Agilysys might have gotten out of directly distributing server technology from all the tier one players a few years back, but just the same its financials can be hammered by what the server makers do - and don't do.
And so it is with the fourth fiscal quarter ended in March for Agilysys, which peddles various application stacks on IBM, Hewlett-Packard, and Oracle/Sun systems.
Agilysys used to be named Pioneer-Standard Electronics and it used to distribute both IT products and electronics components like former rivals Avnet and Arrow Electronics. It sold its electronics biz in 2003 and its IT distribution biz in 2007, focusing on selling IT solutions and its own application software for hotels, casinos, and retailers and living downstream from Arrow. (Arrow paid $485m in cash for the Agilysys IT distribution biz.) In the summer of 2007, Agilysys was hit by a downturn in IBM's AS/400 proprietary servers, which some of its applications run atop, and this time around, it is the Sun product line that is a drag.
Yesterday the company warned Wall Street that revenues would come in at between $130m and $140m for the quarter, which is the final quarter of fiscal 2010 for the company. That's a 9.7 to 16.1 percent drop compared to the $155m Agilysys brought in during the final quarter of fiscal 2009. The company had been projecting flat sales.
In a statement, Agilysys said that the decline was mostly attributable to a drop in sales at its Technology Solutions Group, which does systems integration on a variety of platforms, and said further that the drop was mostly because of declines in Sun product sales.
"Sales of Sun products continue to be impacted by the company's transition of its go-to-market strategy to address changes as a result of Oracle’s integration of Sun," Agylisys said.
Martin Ellis, president and chief executive officer at Agilysys, did not elaborate on what exactly that meant, but Oracle has been pretty clear that it wanted to wrest control of its top several thousand accounts back from the reseller channel, a channel that Sun tried to pump up so it could make it up in volume. (A strategy that obviously failed to generate revenue increases and did not lead to profits.) What Ellis did say was that he was disappointed but remained "optimistic about the opportunities for TSG and continue to further align our processes and practices with those of our key technology partners to drive increased revenue and profitability."
That might mean help from IBM and Cisco Systems to peddle their wares against Oracle/Sun stacks. Agilysys is a big IBM reseller (though not a master reseller like Arrow and Avnet any more) and was in February certified by EMC, a long-time channel partner, to sell its Vblock virtualized infrastructure. The Vblocks, which mix Cisco "California" Unified Computing System blade servers and converged switches, EMC storage, and VMware virtualization, were announced last November.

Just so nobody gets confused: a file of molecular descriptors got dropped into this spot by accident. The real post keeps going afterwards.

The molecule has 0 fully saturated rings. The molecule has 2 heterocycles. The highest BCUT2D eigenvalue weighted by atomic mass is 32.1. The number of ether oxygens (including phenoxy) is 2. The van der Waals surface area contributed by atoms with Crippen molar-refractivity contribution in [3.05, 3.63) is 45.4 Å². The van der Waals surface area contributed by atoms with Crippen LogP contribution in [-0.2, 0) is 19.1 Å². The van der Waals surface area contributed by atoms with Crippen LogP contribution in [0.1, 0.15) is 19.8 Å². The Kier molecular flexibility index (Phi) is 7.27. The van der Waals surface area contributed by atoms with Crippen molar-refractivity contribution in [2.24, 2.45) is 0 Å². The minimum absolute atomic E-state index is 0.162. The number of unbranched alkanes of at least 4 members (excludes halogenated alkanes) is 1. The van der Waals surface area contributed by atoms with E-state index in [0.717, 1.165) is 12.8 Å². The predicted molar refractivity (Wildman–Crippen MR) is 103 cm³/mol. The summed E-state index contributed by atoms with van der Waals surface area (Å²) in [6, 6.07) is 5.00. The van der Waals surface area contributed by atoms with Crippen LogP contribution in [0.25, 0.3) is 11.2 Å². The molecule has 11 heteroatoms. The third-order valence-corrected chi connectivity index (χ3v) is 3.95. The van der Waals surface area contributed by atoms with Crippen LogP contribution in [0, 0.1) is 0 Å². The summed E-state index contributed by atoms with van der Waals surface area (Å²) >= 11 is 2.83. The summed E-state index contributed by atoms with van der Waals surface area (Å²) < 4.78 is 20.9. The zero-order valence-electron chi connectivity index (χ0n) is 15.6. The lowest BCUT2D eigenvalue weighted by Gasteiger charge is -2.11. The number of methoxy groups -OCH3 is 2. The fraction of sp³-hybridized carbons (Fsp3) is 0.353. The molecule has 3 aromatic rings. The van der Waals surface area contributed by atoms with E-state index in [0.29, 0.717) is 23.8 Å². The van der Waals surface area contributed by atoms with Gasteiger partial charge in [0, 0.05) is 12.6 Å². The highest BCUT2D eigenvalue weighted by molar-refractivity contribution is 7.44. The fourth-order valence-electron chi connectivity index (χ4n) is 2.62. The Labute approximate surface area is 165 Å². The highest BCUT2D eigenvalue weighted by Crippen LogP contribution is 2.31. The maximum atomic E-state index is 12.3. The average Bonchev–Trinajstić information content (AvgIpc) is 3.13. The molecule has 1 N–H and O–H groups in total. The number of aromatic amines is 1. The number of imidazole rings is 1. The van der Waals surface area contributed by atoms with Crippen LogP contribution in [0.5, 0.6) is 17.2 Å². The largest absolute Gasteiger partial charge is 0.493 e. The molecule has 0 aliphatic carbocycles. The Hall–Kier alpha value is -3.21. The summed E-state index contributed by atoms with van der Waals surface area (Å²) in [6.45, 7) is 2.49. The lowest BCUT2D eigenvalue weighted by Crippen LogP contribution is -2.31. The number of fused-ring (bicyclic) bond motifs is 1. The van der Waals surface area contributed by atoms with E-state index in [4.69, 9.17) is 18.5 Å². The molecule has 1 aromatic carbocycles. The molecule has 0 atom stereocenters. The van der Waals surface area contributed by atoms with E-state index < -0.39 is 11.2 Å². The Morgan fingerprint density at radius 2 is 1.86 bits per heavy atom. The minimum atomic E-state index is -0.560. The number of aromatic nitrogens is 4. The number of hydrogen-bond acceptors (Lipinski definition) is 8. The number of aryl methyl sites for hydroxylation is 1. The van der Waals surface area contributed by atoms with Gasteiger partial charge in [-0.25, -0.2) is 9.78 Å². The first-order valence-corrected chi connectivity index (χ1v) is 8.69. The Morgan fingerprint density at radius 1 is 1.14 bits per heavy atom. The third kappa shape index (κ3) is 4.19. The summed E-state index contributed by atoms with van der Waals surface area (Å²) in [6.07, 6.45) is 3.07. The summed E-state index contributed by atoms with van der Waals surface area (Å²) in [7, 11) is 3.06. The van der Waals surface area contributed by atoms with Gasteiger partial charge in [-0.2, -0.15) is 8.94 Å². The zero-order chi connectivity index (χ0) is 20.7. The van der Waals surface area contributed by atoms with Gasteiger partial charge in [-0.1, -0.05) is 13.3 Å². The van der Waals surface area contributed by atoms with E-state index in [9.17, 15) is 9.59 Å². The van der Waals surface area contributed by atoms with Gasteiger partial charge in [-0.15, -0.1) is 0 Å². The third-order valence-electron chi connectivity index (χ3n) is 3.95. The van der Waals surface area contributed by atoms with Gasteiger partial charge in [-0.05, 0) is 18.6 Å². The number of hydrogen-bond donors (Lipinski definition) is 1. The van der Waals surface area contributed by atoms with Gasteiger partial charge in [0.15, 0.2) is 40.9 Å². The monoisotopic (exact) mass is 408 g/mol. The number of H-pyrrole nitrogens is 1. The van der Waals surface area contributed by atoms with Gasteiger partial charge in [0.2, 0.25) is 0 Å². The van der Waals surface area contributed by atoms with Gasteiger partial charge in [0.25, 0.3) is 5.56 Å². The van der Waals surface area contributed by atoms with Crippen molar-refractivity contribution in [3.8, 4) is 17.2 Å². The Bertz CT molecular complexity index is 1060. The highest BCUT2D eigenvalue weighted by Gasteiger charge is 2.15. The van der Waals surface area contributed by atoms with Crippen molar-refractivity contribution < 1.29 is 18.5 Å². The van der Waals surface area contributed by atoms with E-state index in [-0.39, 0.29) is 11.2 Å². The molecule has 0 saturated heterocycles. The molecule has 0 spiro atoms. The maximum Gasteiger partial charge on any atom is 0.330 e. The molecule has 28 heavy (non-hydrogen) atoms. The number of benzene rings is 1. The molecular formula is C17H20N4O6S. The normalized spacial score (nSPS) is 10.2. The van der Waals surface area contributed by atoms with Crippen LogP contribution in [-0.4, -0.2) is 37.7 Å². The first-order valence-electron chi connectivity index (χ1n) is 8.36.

Ellis said that gross margins in the final quarter of fiscal 2010 would be up a smidgen to 25.7 per cent, despite the revenue decline caused by Oracle/Sun, and added that the company generated $30m in cash flow during the quarter, better than the $15m to $20m it had been expecting.
What Ellis did not say is that Agilysys would be profitable.
In the year-ago quarter, which was the peak of the economic meltdown, Agilysys lost $114.6m after it had $86.2m in asset impairment charges relating to acquisitions and $3.9m in restructuring charges. So the company was under water to the tune of $24.5m in the year ago quarter, and now it is going to have somewhere between $15m and $25m less revenue. In the three months ending September 2009, the company had $151.8m in sales and only had $2.9m in profits, and in the December 2009 quarter it had $210.5m in sales and $13.6m in profits. Agilysys could break even, but profits will be skinny if they are there at all.
And hence Wall Street reacted predictably to the news, hammering the company's stock down 17 per cent to $8.74 as El Reg goes to press. That gives Agilysys a market capitalization of $250.6m. If Oracle had some spare pocket change around, it could do worse than to grab Agilysys to get its hospitality and retail customer bases and stopper up an outlet for IBM, HP, and Cisco systems. Given the Switzerland role Arrow and Avnet are supposed to play, it seems likely that either would want to pick up Agilysys and compete with their reseller channels.
Hedge fund MAK Capital seems to be interested in Agilysys, too. In February, Agilysys shareholders approved a proposal to allow MAK Capital to raise its stake above 20 per cent of the IT solution provider, but restricting it to no more than one-third of the company's outstanding shares. The hedge fund already has a seat on the board, and needed to get shareholder approval for the stake increase because under Ohio corporate law, shareholders get a say in allowing anyone getting more than a fifth of the company. ®